What is not so curious is that it happened during Black History month, but that nearly all of the articles regarding Malcolm X’ legacies are dominated by the soap opera of their lives. The same is true of Dr. King and all prominent black leaders. The dominant culture, particularly with the proliferation of partisan talk radio has sought at every turn to defame and delegitimize these leaders.
I won’t go into those soap operas, or any issues that might or have been used in the dominant culture media regarding the private lives of these leaders and their families. If you haven’t heard them, and just can’t bear not to know, it’s all out there. But just know that those salacious stories are there only to degrade the legitimacy of black leaders in the community. Far-fetched? Shabazz is a prime example, as article after article dwells on a tragic incident that occurred when Shabazz was 12. Now 29, it becomes a daunting task to find anything that does not use that event as a central or primary theme. Most pieces include a description of his mental health, rendered when he was a child.
Shabazz said in a recent interview:
“People often describe me as troubled. I’m not going to say that I’m not. But I’m not crazy. I have troubles. A lot of us do. But you need to understand where I’m coming from and why I am the way I am. Considering what I’ve been through, it’s a miracle that I’ve been able to hold it together. I’m just trying to find my way. [I’ve read newspaper stories about me that] say, “Experts testify [that boy] is psychotic.” The way they describe me is wrong — bi-polar, depression, pyro, whatever. I know I’m not at all. Some of the things I’ve been through, the average person would have cracked.” http://newsone.com/181711/malcolm-x-grandson-breaks-silence/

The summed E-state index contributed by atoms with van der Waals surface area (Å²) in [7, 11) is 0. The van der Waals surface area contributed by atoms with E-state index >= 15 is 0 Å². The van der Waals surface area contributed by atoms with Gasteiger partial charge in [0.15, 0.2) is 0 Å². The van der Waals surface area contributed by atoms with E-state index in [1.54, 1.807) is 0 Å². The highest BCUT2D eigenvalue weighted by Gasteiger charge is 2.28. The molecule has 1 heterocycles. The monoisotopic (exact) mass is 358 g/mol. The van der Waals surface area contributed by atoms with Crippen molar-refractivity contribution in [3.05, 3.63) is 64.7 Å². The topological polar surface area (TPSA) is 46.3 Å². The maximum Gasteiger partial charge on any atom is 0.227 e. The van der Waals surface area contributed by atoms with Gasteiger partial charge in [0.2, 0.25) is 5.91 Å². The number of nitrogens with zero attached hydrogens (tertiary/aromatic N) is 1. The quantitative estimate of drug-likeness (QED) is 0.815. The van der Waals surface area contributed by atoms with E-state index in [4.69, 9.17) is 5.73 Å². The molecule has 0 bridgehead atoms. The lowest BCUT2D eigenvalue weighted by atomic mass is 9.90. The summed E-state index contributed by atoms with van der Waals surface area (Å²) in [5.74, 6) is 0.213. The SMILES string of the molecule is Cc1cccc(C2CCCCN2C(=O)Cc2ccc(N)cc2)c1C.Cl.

There is a notable lack of interest in the dominant media, particularly for this year’s Black History month. An ample amount is sarcastic, belittling, deeply ignorant and mocking. Or, as I touched on in a previous article, the media offers this all too simple treatment of
Simply the name Black History is, for the white community a non-starter. To many whites, all too separate from the black experience, and robbed of a comprehensive understanding of American history that would properly put black, latino, minority and immigrant contributions to this nation, there is no relevant context to their lives. That is a perception of course, and the line drawn quite purposely between the white community, the black community and other minority communities, and issues of gender as well.
What is the term? Divide and conquer. We are divided because we don’t know one another, and because we succumb to fear in attempting to bridge that gap. From one pasty-neon, ex-redneck white guy, we absolutely need, at the very least a black history month, at least until we correct the gross injustice that creates a nation that separates black history from the heritage we all share.
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